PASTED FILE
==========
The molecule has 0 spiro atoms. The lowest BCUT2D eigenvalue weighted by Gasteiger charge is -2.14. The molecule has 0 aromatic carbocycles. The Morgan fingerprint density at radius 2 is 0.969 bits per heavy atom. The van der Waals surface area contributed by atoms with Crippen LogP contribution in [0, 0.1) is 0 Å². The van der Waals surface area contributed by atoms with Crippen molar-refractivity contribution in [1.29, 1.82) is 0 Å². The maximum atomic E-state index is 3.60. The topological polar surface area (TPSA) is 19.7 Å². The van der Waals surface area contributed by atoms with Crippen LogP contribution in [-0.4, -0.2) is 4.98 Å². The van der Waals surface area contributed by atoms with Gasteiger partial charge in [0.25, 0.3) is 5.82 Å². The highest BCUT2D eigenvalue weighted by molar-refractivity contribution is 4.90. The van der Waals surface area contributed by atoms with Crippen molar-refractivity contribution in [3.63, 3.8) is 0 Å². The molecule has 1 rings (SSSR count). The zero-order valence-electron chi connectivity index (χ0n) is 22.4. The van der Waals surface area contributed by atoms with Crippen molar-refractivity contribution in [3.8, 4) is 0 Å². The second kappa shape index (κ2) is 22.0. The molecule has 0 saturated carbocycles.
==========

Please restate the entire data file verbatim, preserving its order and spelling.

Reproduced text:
The molecule has 0 spiro atoms. The lowest BCUT2D eigenvalue weighted by Gasteiger charge is -2.14. The molecule has 0 aromatic carbocycles. The Morgan fingerprint density at radius 2 is 0.969 bits per heavy atom. The van der Waals surface area contributed by atoms with Crippen LogP contribution in [0, 0.1) is 0 Å². The van der Waals surface area contributed by atoms with Crippen molar-refractivity contribution in [1.29, 1.82) is 0 Å². The maximum atomic E-state index is 3.60. The topological polar surface area (TPSA) is 19.7 Å². The van der Waals surface area contributed by atoms with Crippen LogP contribution in [-0.4, -0.2) is 4.98 Å². The van der Waals surface area contributed by atoms with Gasteiger partial charge in [0.25, 0.3) is 5.82 Å². The highest BCUT2D eigenvalue weighted by molar-refractivity contribution is 4.90. The van der Waals surface area contributed by atoms with Crippen molar-refractivity contribution in [3.63, 3.8) is 0 Å². The molecule has 1 rings (SSSR count). The zero-order valence-electron chi connectivity index (χ0n) is 22.4. The van der Waals surface area contributed by atoms with Crippen molar-refractivity contribution in [3.8, 4) is 0 Å². The second kappa shape index (κ2) is 22.0. The molecule has 0 saturated carbocycles.